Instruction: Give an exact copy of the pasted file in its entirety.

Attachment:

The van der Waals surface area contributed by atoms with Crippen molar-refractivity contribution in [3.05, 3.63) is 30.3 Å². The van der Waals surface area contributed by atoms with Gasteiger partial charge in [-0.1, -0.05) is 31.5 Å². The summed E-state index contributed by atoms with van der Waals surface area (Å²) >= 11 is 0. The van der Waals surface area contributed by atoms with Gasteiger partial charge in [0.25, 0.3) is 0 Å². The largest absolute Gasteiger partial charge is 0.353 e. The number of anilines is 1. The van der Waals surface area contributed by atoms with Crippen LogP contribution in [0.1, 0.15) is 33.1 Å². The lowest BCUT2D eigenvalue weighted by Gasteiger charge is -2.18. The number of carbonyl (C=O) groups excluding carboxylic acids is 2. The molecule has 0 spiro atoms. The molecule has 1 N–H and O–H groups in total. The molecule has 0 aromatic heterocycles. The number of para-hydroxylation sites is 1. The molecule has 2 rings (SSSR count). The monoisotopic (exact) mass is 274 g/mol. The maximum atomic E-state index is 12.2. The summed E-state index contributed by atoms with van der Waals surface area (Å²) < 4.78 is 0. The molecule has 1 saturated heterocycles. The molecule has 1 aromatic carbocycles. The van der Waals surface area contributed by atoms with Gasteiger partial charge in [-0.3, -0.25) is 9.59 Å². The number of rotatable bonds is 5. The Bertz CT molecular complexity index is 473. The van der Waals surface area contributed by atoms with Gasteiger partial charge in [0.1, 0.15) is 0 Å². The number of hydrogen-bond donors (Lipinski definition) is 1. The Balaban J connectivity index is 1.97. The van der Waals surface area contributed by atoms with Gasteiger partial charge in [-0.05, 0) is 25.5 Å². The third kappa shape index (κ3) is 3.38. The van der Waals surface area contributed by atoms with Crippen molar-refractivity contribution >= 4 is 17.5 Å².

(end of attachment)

The van der Waals surface area contributed by atoms with Crippen molar-refractivity contribution in [3.05, 3.63) is 30.3 Å². The van der Waals surface area contributed by atoms with Gasteiger partial charge in [-0.1, -0.05) is 31.5 Å². The summed E-state index contributed by atoms with van der Waals surface area (Å²) >= 11 is 0. The van der Waals surface area contributed by atoms with Gasteiger partial charge in [0.25, 0.3) is 0 Å². The largest absolute Gasteiger partial charge is 0.353 e. The number of anilines is 1. The van der Waals surface area contributed by atoms with Crippen LogP contribution in [0.1, 0.15) is 33.1 Å². The lowest BCUT2D eigenvalue weighted by Gasteiger charge is -2.18. The number of carbonyl (C=O) groups excluding carboxylic acids is 2. The molecule has 0 spiro atoms. The molecule has 1 N–H and O–H groups in total. The molecule has 0 aromatic heterocycles. The number of para-hydroxylation sites is 1. The molecule has 2 rings (SSSR count). The monoisotopic (exact) mass is 274 g/mol. The maximum atomic E-state index is 12.2. The summed E-state index contributed by atoms with van der Waals surface area (Å²) < 4.78 is 0. The molecule has 1 saturated heterocycles. The molecule has 1 aromatic carbocycles. The van der Waals surface area contributed by atoms with Gasteiger partial charge in [-0.3, -0.25) is 9.59 Å². The number of rotatable bonds is 5. The Bertz CT molecular complexity index is 473. The van der Waals surface area contributed by atoms with Gasteiger partial charge in [0.1, 0.15) is 0 Å². The number of hydrogen-bond donors (Lipinski definition) is 1. The Balaban J connectivity index is 1.97. The van der Waals surface area contributed by atoms with Gasteiger partial charge in [-0.05, 0) is 25.5 Å². The third kappa shape index (κ3) is 3.38. The van der Waals surface area contributed by atoms with Crippen molar-refractivity contribution >= 4 is 17.5 Å².